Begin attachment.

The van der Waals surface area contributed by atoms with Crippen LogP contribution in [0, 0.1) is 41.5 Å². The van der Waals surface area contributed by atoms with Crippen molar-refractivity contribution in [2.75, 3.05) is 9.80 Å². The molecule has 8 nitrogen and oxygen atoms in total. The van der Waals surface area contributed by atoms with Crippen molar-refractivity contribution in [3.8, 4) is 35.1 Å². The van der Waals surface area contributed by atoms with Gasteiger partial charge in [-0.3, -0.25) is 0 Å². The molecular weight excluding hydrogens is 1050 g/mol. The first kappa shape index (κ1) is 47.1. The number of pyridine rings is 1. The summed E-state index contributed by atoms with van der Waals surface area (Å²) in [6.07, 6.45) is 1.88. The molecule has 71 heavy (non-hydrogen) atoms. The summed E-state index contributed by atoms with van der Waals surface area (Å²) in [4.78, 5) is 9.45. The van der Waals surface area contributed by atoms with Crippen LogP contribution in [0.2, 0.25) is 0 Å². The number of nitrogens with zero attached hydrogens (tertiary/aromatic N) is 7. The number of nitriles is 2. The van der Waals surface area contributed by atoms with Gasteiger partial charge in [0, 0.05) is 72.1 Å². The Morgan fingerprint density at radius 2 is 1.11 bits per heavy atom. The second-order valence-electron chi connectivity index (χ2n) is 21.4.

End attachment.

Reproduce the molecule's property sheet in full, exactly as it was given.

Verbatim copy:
The van der Waals surface area contributed by atoms with Crippen LogP contribution in [0, 0.1) is 41.5 Å². The van der Waals surface area contributed by atoms with Crippen molar-refractivity contribution in [2.75, 3.05) is 9.80 Å². The molecule has 8 nitrogen and oxygen atoms in total. The van der Waals surface area contributed by atoms with Crippen molar-refractivity contribution in [3.8, 4) is 35.1 Å². The van der Waals surface area contributed by atoms with Gasteiger partial charge in [-0.3, -0.25) is 0 Å². The molecular weight excluding hydrogens is 1050 g/mol. The first kappa shape index (κ1) is 47.1. The number of pyridine rings is 1. The summed E-state index contributed by atoms with van der Waals surface area (Å²) in [6.07, 6.45) is 1.88. The molecule has 71 heavy (non-hydrogen) atoms. The summed E-state index contributed by atoms with van der Waals surface area (Å²) in [4.78, 5) is 9.45. The van der Waals surface area contributed by atoms with Crippen LogP contribution in [0.2, 0.25) is 0 Å². The number of nitrogens with zero attached hydrogens (tertiary/aromatic N) is 7. The number of nitriles is 2. The van der Waals surface area contributed by atoms with Gasteiger partial charge in [0, 0.05) is 72.1 Å². The Morgan fingerprint density at radius 2 is 1.11 bits per heavy atom. The second-order valence-electron chi connectivity index (χ2n) is 21.4.